One thing not to do? Set a firm deadline for when they need to respond. “Before you set quotas on how much time or how quickly [to respond],” he says, “you need to understand your partner more.”
Winter offers some suggestions on how to initiate a conversation about how your partner’s “habitual problem of being tardy with their texts … makes you feel.” She suggests:
“When you don’t respond to me, I feel like a non-priority. That hurts.”
“When it takes a couple of hours to hear back from you, I feel diminished and unimportant to you.”
“It really makes me happy when you text me back right away. It makes me feel closer to you.”
Focusing on the effect it has on you, rather than coming at them with an accusatory tone, will help prevent them from going on the defensive and make them more likely to hear you out.
Another important thing to consider? How you’ve been texting them. If you’re spamming them with texts in a short time, or asking three questions all at once in a four-inch-long block, your partner might not have the ability to respond quickly or with an in-depth text. “Those are the kinds of things that sometimes are hard for people to process,” Klapow says. “And that should be part of your conversation.”
Here’s What To Do If Nothing Changes
If nothing changes after you’ve spoken to your partner about how you feel, Winter says you may want to first try digging a little deeper in order to see if you can get at the cause of why they are lagging in getting back to you.
“Ask your partner why they don’t bother to respond,” suggests Winter. “Is it that they hate texting? Is there a reason for the conscious neglect of a response?” She adds that it’s important to “explain that you’re not trying to monitor their activity. You’re trying to establish a natural and fluid flow of communication that reflects mutual respect for each other,” adding, “Explain that a timely response acknowledges your text and makes for a happy partnership.”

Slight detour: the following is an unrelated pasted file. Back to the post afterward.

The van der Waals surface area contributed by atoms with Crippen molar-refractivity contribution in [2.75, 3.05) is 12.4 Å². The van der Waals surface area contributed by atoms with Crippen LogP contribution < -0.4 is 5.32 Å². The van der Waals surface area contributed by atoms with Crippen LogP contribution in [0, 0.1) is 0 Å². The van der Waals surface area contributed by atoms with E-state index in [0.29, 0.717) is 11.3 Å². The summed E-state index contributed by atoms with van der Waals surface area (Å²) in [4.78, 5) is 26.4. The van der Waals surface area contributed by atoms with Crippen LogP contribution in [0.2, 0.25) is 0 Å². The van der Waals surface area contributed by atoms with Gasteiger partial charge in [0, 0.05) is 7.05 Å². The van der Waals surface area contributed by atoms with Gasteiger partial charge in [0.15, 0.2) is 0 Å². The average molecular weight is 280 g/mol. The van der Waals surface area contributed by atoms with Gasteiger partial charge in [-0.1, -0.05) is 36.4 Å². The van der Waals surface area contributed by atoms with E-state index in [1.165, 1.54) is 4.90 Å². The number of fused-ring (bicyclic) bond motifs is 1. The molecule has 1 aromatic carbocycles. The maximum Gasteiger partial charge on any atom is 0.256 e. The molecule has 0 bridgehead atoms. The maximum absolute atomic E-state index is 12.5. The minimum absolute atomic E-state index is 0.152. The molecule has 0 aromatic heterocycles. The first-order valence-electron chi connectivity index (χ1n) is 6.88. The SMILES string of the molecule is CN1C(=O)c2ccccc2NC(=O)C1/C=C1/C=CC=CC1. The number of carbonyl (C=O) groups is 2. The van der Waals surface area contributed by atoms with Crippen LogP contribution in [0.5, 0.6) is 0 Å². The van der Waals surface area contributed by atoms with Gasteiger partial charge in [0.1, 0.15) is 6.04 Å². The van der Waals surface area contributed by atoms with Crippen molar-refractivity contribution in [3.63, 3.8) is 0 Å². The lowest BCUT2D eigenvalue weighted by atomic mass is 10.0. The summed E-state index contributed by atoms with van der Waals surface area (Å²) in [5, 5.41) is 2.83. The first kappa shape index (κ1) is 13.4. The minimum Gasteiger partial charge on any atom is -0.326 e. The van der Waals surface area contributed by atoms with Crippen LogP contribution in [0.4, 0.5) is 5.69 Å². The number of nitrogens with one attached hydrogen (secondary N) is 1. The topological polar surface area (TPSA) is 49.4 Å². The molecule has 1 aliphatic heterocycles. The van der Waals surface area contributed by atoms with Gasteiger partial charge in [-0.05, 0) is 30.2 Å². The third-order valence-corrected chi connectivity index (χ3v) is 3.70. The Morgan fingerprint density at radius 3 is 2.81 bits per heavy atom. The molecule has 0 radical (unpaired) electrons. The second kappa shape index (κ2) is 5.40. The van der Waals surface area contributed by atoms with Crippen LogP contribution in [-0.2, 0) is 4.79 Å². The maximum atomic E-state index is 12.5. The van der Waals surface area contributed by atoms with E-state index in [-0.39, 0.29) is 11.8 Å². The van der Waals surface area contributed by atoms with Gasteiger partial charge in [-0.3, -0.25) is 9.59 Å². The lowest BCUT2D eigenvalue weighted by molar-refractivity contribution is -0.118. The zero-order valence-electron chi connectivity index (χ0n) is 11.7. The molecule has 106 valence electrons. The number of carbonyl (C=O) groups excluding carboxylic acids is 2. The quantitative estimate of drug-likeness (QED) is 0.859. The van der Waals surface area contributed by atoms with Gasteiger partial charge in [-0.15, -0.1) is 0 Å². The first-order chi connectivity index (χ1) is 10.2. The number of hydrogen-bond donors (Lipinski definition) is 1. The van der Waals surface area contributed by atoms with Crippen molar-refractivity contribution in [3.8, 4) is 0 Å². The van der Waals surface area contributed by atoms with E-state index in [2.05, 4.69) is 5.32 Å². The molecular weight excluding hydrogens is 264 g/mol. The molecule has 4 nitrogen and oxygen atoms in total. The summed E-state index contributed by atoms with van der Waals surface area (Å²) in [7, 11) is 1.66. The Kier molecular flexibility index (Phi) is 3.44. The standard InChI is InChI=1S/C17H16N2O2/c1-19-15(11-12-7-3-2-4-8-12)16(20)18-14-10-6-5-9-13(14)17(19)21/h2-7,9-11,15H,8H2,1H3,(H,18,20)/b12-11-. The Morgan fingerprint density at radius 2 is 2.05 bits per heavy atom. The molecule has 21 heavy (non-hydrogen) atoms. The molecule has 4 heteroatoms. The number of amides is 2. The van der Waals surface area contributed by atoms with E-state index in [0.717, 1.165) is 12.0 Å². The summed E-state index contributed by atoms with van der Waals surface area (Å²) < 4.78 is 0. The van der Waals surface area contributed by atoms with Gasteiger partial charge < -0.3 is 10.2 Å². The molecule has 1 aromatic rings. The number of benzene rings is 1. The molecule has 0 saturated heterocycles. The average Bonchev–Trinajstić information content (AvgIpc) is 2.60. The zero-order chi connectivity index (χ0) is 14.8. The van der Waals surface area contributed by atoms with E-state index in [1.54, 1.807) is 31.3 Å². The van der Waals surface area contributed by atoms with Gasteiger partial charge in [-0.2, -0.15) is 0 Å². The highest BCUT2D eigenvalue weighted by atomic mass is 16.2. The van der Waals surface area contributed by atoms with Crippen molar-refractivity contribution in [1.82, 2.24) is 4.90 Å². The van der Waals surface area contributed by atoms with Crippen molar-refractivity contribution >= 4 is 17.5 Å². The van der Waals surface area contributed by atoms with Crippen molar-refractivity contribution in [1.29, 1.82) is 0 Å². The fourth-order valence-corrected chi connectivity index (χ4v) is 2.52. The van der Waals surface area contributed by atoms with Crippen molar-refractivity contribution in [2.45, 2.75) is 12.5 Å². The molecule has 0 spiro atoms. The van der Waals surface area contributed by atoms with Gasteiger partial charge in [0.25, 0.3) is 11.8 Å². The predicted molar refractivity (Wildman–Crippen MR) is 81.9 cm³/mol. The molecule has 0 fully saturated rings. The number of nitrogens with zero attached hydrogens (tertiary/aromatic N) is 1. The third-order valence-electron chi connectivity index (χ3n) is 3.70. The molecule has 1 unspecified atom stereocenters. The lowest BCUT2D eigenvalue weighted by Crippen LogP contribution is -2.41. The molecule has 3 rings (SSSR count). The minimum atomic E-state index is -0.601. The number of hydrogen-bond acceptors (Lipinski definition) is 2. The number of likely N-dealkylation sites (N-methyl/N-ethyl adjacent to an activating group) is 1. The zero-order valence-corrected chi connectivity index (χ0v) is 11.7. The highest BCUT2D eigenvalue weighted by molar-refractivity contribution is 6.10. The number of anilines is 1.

“Make it about the relationship,” Klapow advises, instead of something your partner has supposedly done wrong. “This has to do with how you communicate. He points out that if someone simply ignored or didn’t reply to a question in person, it would be unacceptable. “You wouldn’t just not say anything. You might say, ‘I’m busy, can I answer you in 10 minutes?’ … Texting sort of works the same way.”
The question now is: If your partner isn’t changing their texting behavior, is it a relationship killer? Winter says it really depends. For example, “if the only place your relationship is suffering is in the ‘text realm,’ you may still be fine. Every relationship has its issues. If you know your partner loves you (yet has this quirk), you may just have to suck it up. Or, suggest they call you.” However, it can also be a symptom of a larger problem in the relationship, one worth taking a deeper look at. “A lapse in communication is only an issue when it’s the tip of the iceberg,” says Winter. “If this is one of many issues where you find yourself disrespected and marginalized, then do yourself a favor and reevaluate your partnership.”
One final thing to consider: Is this just an issue of them being a little tardy in answering you? Or is it really just another symptom of a more serious problem in the relationship? Really, only you can answer that question, but it may mean facing truths that you’ve been avoiding. But the bottom line is that you deserve to be in a relationship where you feel valued and respected. So, find that person, and you’ll likely find that all the texting stuff falls into place. But seriously though, don’t leave me “on read.”